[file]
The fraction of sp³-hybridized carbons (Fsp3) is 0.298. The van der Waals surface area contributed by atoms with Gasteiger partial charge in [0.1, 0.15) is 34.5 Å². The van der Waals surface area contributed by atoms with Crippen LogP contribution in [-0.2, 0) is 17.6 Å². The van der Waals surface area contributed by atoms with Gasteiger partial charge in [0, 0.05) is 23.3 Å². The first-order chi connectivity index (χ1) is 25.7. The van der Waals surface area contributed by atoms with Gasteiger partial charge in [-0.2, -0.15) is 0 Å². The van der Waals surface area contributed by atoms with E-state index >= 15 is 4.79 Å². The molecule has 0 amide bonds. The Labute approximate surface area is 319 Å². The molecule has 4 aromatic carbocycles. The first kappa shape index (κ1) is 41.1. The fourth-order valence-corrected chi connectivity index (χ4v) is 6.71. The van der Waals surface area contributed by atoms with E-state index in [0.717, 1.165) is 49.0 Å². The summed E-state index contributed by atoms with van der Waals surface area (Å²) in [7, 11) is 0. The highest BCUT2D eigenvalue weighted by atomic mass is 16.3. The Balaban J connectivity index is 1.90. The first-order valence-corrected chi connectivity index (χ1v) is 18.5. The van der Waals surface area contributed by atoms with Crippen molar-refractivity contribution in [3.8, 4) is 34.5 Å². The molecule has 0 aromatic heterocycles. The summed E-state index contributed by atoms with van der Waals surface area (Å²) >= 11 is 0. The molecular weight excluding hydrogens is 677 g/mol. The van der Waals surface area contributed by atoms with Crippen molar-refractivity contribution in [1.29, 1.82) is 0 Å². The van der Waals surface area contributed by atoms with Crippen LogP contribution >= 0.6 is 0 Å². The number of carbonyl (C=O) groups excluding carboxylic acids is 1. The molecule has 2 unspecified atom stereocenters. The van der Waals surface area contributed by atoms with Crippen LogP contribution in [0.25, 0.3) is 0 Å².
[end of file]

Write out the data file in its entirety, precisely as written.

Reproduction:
The fraction of sp³-hybridized carbons (Fsp3) is 0.298. The van der Waals surface area contributed by atoms with Gasteiger partial charge in [0.1, 0.15) is 34.5 Å². The van der Waals surface area contributed by atoms with Crippen LogP contribution in [-0.2, 0) is 17.6 Å². The van der Waals surface area contributed by atoms with Gasteiger partial charge in [0, 0.05) is 23.3 Å². The first-order chi connectivity index (χ1) is 25.7. The van der Waals surface area contributed by atoms with Gasteiger partial charge in [-0.2, -0.15) is 0 Å². The van der Waals surface area contributed by atoms with E-state index >= 15 is 4.79 Å². The molecule has 0 amide bonds. The Labute approximate surface area is 319 Å². The molecule has 4 aromatic carbocycles. The first kappa shape index (κ1) is 41.1. The fourth-order valence-corrected chi connectivity index (χ4v) is 6.71. The van der Waals surface area contributed by atoms with E-state index in [0.717, 1.165) is 49.0 Å². The summed E-state index contributed by atoms with van der Waals surface area (Å²) in [7, 11) is 0. The highest BCUT2D eigenvalue weighted by atomic mass is 16.3. The Balaban J connectivity index is 1.90. The first-order valence-corrected chi connectivity index (χ1v) is 18.5. The van der Waals surface area contributed by atoms with Crippen molar-refractivity contribution in [3.8, 4) is 34.5 Å². The molecule has 0 aromatic heterocycles. The summed E-state index contributed by atoms with van der Waals surface area (Å²) >= 11 is 0. The molecular weight excluding hydrogens is 677 g/mol. The van der Waals surface area contributed by atoms with Crippen molar-refractivity contribution in [1.29, 1.82) is 0 Å². The van der Waals surface area contributed by atoms with Crippen LogP contribution >= 0.6 is 0 Å². The number of carbonyl (C=O) groups excluding carboxylic acids is 1. The molecule has 2 unspecified atom stereocenters. The van der Waals surface area contributed by atoms with Crippen LogP contribution in [0.25, 0.3) is 0 Å².